Register Account

Login Help


Registration Now Open for HamSCI Workshop Aimed at Hams and Space Science/Weather Researchers


Registration now is open for a 2-day HamSCI — the Amateur Radio citizen science initiative — workshop February 23-24 at New Jersey Institute of Technology (NJIT) in Newark. The 2018 HamSCI Workshop will be held in the NJIT Campus Center Ballroom. Complimentary parking is available at the NJIT Parking Deck, 154 Summit Street, Newark.

“The 2018 HamSCI workshop will focus on results of the 2017 Great American Eclipse and the development of a Personal Space Weather station,” said Nathaniel Frissell, W2NAF, Assistant Research Professor at NJIT’s Center for Solar-Terrestrial Research. “We are especially looking for speakers with presentations showing analysis of 2017 Great American Eclipse ionospheric observations, ideas and proposals for the design and implementation of a personal space weather station. We will also accept other presentations related to Amateur Radio and science.”

Frissell expects that presentations will run between 20 and 30 minutes. Contact Frissell if you would like to present and provide an abstract by February 15. Presentations should be on any topic about how the ionosphere and/or radio propagation was affected by the eclipse.

Frissell said all hams and scientists interested in ham radio science are welcome. “This aim of this workshop is to foster collaborations between the ham radio and the space science and space weather research communities through presentations, discussions, and demonstrations. This year’s meeting will focus on solar eclipse analysis, ham radio data sources and databases, and the development of a ‘personal space weather station.’”

The schedule calls for oral presentations on “Ham Radio Data Sources, Databases Analysis” and “Solar Eclipse Effects on the Ionosphere, including results from the Solar Eclipse QSO Party.” Phil Erickson, W1PJE, of MIT’s Haystack Observatory is scheduled to be the Friday evening banquet speaker. Tutorials on Saturday will include “Ham Radio for Space Scientists,” “Space Science for Ham Radio Operators,” with Frank Donovan, W3LPL, and “Space Science for Ham Radio Operators.”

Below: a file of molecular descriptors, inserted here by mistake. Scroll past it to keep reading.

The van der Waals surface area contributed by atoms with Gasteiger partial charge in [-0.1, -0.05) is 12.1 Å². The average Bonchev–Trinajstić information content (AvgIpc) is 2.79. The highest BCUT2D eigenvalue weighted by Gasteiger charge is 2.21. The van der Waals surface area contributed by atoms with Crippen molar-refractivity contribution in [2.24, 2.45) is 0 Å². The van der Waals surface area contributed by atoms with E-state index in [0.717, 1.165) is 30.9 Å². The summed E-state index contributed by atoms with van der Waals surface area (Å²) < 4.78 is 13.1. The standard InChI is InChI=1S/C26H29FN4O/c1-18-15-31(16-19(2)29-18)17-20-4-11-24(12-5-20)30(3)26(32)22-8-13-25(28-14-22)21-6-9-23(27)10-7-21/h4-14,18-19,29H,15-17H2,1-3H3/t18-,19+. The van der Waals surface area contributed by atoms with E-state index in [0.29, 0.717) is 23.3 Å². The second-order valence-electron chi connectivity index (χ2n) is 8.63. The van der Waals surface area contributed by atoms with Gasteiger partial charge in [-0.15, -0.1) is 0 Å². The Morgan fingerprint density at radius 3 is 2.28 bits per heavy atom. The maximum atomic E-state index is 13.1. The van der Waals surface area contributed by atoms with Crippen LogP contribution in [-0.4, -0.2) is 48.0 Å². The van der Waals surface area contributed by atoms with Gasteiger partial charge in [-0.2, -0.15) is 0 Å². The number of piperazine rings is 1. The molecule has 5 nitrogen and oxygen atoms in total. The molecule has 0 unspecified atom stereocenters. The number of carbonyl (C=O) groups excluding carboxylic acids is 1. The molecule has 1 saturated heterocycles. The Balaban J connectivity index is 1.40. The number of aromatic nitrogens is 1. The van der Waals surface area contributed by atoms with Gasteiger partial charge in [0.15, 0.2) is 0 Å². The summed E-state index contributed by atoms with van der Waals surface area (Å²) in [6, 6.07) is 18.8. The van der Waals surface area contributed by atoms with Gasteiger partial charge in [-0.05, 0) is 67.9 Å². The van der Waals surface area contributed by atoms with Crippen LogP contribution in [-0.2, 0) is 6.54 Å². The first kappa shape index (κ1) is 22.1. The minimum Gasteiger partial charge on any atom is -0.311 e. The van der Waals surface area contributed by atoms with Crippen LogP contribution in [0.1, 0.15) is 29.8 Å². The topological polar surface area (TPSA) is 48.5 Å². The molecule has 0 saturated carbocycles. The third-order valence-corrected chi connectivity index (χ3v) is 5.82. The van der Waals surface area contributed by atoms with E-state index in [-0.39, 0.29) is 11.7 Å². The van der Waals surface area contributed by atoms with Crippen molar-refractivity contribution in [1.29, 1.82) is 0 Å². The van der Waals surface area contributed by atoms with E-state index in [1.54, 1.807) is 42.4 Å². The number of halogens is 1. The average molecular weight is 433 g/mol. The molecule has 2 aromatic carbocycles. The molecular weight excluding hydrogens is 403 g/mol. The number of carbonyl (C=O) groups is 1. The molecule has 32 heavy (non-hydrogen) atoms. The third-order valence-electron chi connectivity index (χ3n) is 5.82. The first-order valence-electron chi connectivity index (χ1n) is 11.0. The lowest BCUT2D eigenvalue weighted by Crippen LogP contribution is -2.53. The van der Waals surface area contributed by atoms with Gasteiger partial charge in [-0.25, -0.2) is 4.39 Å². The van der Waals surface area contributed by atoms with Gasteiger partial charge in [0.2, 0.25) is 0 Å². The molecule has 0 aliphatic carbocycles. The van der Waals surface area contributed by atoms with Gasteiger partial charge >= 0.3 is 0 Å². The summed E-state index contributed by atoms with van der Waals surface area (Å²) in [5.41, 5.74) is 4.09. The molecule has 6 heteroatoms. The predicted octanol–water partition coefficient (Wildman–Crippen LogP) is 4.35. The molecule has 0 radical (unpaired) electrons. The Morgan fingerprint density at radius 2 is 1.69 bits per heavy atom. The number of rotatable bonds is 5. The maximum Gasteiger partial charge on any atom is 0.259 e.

Friday registration is $100, which includes breakfast, lunch, and banquet ticket. Saturday registration is $25, which includes breakfast and lunch. Friday banquet tickets are $50.

“The ham radio data sources and databases session addresses an ongoing HamSCI topic,” Frissell told ARRL. “We will have presentations and discussions about the current methods that we use to collect data in ham radio, how it is stored, and how we can make it more scientifically useful, and current analysis making use of these datasets.” Frissell said a huge amount of data already is available from such sources at the Reverse Beacon Network (RBN), PSKReporter, and WSPRNet. “However, this data is really designed for Amateur Radio use, and new techniques need to be developed to make it useful scientifically,” he added.

Frissell said HamSCI would like to encourage development of the personal space weather station concept. “This is analogous to a personal weather station that people install at their homes to measure temperature, wind speed, rain fall, humidity, etc, reporting this data to groups like the NWS, NOAA, and Weather Underground,” Frissell said. “We want to create a similar package for space weather and have that data go to a single repository.”

Frissell said he hopes hams attending will come away more knowledgeable about ionospheric and space science, and scientists will gain a better understanding of Amateur Radio.



Instragram     Facebook     Twitter     YouTube     LinkedIn